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Medicaid Impasse Allows Some Governors to Increase Budgets

By Judith Havemann
The Washington Post

Every passing day makes it less likely that Congress will enact GOP Medicaid and welfare reforms that would save the states billions of dollars, but many governors are acting as if they already had the cash in the bank.

Washington's possible failure to act on the proposals would send states such as New York scrambling to make up huge shortfalls later this year.

"It's got to happen in the next month," said Wisconsin Gov. Tommy G. Thompson (R), referring to enactment of the big budget items. "If it doesn't, I don't know what some states are going to do."

New York Gov. George E. Pataki (R), whose Medicaid program is the nation's largest, has introduced a budget that taps into a $1.3 billion Medicaid gold mine opened up by an arcane formula change in the distribution of federal funds that was approved by Congress last year.

That change was vetoed by President Clinton in early December.

Pataki is not alone. Michigan Gov. John Engler (R) has penciled in $320 million in anticipated Medicaid savings to finance a 5 percent increase in funds for Michigan's state universities.

But Congress hasn't passed legislation that would allow Michigan to implement Engler's plan without going through the cumbersome process of obtaining a waiver of today's Medicaid rules.

California is assuming it will have enough authority in a welfare block grant to cut benefits 4.5 percent, and make further cuts after six months and again after 12 months of welfare dependence, according to the Center for Law and Social Policy, a liberal group. The cuts would save about $299 million in the upcoming fiscal year.

Clinton vetoed such a plan, not once, but twice.

In an attempt to force Congress to act, the nation's governors unanimously proposed their own blueprint three weeks ago to break the Medicaid and welfare stalemate.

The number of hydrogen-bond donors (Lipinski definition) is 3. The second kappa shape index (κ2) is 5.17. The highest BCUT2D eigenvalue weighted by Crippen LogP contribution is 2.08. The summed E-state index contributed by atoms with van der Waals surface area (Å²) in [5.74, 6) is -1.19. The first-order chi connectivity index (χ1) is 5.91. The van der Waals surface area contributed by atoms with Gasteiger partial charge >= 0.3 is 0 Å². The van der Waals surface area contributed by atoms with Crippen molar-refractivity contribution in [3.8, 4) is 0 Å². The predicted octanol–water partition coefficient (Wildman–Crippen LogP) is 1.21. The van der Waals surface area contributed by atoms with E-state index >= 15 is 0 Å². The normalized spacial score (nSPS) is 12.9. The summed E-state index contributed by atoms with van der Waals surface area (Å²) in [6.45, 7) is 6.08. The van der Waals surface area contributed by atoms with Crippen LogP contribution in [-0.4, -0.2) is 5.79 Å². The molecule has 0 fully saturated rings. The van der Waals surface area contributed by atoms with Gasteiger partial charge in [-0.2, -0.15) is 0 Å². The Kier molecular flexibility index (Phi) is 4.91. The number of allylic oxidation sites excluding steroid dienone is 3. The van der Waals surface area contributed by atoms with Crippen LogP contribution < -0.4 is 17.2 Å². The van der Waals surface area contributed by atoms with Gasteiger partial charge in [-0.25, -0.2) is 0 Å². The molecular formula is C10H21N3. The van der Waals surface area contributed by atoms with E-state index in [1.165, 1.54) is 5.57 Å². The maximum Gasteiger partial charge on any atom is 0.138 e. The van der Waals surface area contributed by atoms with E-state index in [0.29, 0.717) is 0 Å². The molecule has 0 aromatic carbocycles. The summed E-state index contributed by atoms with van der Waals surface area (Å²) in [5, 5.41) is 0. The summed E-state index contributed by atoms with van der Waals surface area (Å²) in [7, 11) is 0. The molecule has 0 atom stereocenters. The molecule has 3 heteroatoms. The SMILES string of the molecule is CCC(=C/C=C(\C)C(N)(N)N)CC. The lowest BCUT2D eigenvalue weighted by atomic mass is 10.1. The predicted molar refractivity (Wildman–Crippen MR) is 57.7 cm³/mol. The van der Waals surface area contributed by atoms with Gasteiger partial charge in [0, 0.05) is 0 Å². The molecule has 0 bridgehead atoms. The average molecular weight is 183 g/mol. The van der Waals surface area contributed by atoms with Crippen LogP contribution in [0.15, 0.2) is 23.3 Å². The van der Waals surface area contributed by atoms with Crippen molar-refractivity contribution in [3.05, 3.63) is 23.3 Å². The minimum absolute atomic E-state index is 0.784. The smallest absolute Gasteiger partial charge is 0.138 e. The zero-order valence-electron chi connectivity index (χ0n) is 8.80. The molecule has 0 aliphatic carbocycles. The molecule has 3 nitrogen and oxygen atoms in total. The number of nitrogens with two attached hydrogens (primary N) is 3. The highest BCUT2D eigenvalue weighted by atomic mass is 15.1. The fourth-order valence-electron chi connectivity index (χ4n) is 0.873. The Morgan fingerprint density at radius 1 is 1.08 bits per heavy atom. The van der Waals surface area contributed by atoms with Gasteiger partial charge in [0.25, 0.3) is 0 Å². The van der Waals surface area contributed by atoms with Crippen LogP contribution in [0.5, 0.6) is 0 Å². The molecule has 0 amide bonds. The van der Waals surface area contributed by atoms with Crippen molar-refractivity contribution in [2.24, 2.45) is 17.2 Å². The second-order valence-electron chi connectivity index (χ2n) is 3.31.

Congressional leaders are considering whether to attach the National Governors' Association proposals to next month's must-pass legislation to increase the government's borrowing authority.

But Republican congressional aides give the plan only a slim chance of success in this election year, when months will be devoted to campaigning. The governors' proposals have attracted fierce opposition from interest groups representing the poor. Also, many members of Congress in hearings last week raised questions about the cost, workability, philosophy and possible side effects of the gubernatorial plan.

In a crowd of high-stakes bettors, no governor has gambled more on congressional action than New York's Pataki, now in his second year as governor of the state with a Medicaid program so vast it has been labeled the "Medicaid Industrial Complex" by James Fossett, a professor at the State University of New York at Albany.

Medicaid is a $155 billion-a-year joint federal-state health insurance program for the poor. It provides some standard benefits such as hospital coverage for everybody who qualifies but offers states the opportunity to add optional benefits such as prescription drugs if they are willing to put up their share of the cost. New York's $21 billion-a-year Medicaid program offers just about everything.

Furthermore, the state, like many others, has used the program as a form of revenue-sharing, according to Fossett. "In a lot of cases we've really pushed very hard to push programs that used to be funded 100 percent by state dollars onto Medicaid. A big slug of Medicaid money goes for special (education)."

New York, with 7 percent of the nation's population, consumes 15.7 percent of all Medicaid money. Its nursing home rates are the highest in the nation, although its nursing home patients are among the sickest. More Medicaid funds are spent on mental health and home care in New York than in any other state, by far.

In his budget, Pataki took advantage of a little-noticed change in the formula for distributing Medicaid funds to the states that was added to a massive deficit reduction plan in a late-night Senate Finance Committee markup on Sept. 29 by New York Sens. Daniel Patrick Moynihan (D) and Alfonse M. D'Amato (R). Both senators are members of the powerful Finance Committee, through which all Medicaid legislation must move.

The amendment changed the Medicaid formula to benefit 21 of the nation's wealthier states that are currently required to fork over more of their own money than others to get federal matching funds.

When Clinton vetoed the balanced budget plan Dec. 6, he also killed the formula change.